I confess, I rarely see the morning light... the first morning light. I don't jump out of bed, wild-haired and all carpe diem. I wake up slowly most days and ease my way into the hours already lit. So it was a shock to my system to be up before dawn and dressed and out the door for a photo shoot on Wednesday. And the folks who already live there know this, but I experienced for the first time, in 30 plus years here, just how otherworldly the sunrise can be on Old Ranch Road.
It is quiet there... the cars and the people aren't moving yet. The cows are at a standstill. The birds, however, are starting their morning songs. There is a poem somewhere that whispers, "faith is the bird that sings before dawn." The sky is blue grey morning twilight with just one star left hanging bright in the sky. Or is it Venus, still visible? No matter, it is all dreamlike for me.
Slowly, from behind us, the first rosy rays are hitting the clouds and that other light is pushing the dusky blue away. The mountains in front of us start a time lapse exposure of pale light that creeps up and down the slopes still capped with snow. Then they are quickly awash with a light that seems cinematic -- too intense and vibrational and filled with a promise of a dramatic change.
The redwing blackbirds dip and fly from fence post to tree to marsh and back again. Their songs seem to be carrying the melody line for the rest of the chorus of dawn warblers.
There is water rushing in the irrigation ditches and the tiny creeks out there in the flat lands, under the shadow of the mountains. A convening of sandhill cranes has occurred on an open alfalfa field and they are stretching and preening and basking in the rosy early light. There are six of them, maybe eight, could there be twelve? And they look both beautiful and prehistoric at once. They will be gone soon enough and so I whisper words of gratitude for their annual visit.
Now we turn around and the rays of the first light are shooting out from around the sun behind a cloud. Like a painting, it feels for a moment surreal and staged and you realize this is exactly what painters and photographers have tried to capture since time began. Because, if grace had a face, it would look like this.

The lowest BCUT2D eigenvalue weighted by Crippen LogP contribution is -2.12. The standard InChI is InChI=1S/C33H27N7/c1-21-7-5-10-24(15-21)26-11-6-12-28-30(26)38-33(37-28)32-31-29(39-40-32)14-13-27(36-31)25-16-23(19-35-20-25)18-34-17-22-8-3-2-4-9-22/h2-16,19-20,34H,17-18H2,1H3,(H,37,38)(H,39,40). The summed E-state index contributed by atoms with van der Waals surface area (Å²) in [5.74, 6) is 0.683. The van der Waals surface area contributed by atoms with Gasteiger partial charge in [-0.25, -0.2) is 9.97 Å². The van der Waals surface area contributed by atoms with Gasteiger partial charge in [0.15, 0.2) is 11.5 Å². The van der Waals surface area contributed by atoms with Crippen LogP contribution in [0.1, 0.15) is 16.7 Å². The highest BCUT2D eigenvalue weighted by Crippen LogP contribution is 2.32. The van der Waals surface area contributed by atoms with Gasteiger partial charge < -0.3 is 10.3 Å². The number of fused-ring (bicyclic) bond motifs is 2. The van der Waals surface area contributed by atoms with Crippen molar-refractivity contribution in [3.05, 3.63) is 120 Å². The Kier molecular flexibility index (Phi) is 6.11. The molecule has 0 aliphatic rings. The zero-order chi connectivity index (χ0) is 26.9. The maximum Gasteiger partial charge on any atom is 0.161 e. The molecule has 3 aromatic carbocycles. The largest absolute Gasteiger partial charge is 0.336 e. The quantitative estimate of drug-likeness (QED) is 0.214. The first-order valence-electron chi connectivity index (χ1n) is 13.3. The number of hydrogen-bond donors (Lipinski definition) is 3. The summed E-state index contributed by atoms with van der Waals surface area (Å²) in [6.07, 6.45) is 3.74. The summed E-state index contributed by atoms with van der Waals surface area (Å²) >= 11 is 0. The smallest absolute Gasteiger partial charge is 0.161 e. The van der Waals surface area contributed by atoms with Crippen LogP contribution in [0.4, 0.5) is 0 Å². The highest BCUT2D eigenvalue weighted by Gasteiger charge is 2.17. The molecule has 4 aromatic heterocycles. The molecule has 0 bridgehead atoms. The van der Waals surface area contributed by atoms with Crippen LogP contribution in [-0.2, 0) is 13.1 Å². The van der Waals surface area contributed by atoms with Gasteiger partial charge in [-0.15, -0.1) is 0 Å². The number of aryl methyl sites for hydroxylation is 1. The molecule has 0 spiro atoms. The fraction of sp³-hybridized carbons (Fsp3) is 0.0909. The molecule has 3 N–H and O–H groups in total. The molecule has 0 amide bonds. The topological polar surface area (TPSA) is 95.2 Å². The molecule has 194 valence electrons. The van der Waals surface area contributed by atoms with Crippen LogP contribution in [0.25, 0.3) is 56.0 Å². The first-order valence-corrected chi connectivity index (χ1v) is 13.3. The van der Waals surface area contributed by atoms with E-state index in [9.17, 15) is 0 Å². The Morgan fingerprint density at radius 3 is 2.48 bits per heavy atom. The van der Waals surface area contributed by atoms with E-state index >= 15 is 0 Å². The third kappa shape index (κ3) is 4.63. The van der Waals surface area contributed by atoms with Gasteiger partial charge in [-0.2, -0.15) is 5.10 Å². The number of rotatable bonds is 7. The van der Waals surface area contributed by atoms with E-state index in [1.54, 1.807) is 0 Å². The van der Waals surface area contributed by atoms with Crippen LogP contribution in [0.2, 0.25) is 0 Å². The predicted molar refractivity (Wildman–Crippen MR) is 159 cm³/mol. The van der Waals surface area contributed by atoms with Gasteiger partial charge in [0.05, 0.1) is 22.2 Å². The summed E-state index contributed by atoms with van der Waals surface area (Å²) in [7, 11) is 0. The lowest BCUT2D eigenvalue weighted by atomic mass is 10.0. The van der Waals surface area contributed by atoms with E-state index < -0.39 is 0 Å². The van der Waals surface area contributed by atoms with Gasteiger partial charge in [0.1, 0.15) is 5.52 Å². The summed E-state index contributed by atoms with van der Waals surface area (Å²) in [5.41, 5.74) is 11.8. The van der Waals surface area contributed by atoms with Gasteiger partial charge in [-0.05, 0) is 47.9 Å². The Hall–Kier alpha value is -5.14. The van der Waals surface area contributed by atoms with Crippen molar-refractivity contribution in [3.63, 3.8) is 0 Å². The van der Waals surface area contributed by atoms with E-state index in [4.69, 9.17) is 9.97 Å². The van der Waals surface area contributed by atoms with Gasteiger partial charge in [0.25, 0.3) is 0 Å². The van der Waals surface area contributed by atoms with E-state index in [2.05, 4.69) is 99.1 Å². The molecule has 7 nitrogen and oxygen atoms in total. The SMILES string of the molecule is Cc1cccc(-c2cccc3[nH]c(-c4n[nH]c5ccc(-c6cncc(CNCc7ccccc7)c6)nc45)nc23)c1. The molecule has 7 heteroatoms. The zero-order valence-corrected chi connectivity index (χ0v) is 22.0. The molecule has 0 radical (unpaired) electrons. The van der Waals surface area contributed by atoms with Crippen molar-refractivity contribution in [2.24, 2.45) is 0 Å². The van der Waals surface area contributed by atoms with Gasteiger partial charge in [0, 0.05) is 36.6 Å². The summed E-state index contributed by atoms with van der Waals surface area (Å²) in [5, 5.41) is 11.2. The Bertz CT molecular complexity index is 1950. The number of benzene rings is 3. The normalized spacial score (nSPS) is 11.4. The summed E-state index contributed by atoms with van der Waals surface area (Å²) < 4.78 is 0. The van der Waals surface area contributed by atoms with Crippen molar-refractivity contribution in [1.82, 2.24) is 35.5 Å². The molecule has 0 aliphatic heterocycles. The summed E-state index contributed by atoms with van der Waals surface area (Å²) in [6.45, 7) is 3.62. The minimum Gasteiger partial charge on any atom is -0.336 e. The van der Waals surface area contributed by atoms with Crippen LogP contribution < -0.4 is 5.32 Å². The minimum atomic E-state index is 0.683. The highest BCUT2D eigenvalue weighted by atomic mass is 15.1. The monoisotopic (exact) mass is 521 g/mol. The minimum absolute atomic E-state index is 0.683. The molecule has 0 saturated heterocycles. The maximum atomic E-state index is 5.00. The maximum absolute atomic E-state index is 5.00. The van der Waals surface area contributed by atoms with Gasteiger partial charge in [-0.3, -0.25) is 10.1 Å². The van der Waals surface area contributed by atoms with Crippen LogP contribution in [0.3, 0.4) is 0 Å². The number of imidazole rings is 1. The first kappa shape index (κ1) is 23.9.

There are hawks off to my right and I hear a song snippet in my head from.. was it the musical "Oklahoma"... about hawks making lazy circles in the sky. And I float with them higher and lower and around and higher and reverse and around again. The humans join the activity about now and silently a runner passes us and then a pair of bikers. We nod, but words would seem invasive in this quiet reverie.
The barbed wire fence with the alternating posts of rusted steel and weathered wood wrap around the wetlands and the pasture. It is both landing zone and launch pad for tiny birds whose names I do not know or perhaps have forgotten. They are grey and black and white and more frenetic than the hawks. The light now has hit the mountain top and taken the clouds and made them pink-cotton eye candy and the sun is reflecting off the windows of a hotel and sending out an S.O.S., as the light changes intensity and direction.
It has all taken less than half an hour for this occur. Time was both suspended and crazy accelerated and I am dizzy from the dawn.
The rest of the day includes hunks of aspen trees' "snow" falling into my car and my home and my eyes. The flowers, fine to be ignored for days on end, now need water... attention. The thyme in the back patio has tiny purple flowers almost ready to open and the bleeding hearts who always surprise me with their return have produced tiny pink hearts some time, I swear, overnight. The white apple blossoms and pink cherry pink blossoms are adorning the trees that were bare stick-like all winter.
Spring comes slowly to the mountains and late... soon the calendar will proclaim summer and we will say 'where did the spring go?' And we can point to this week of blossoms and birds and sun before six. It is enough to bask in any spring day, like this very, Sunday in the Park...
Teri Orr is a former editor of The Park Record. She is the director of the organization that provides programming for the George S. and Dolores Doré Eccles Center for the Performing Arts.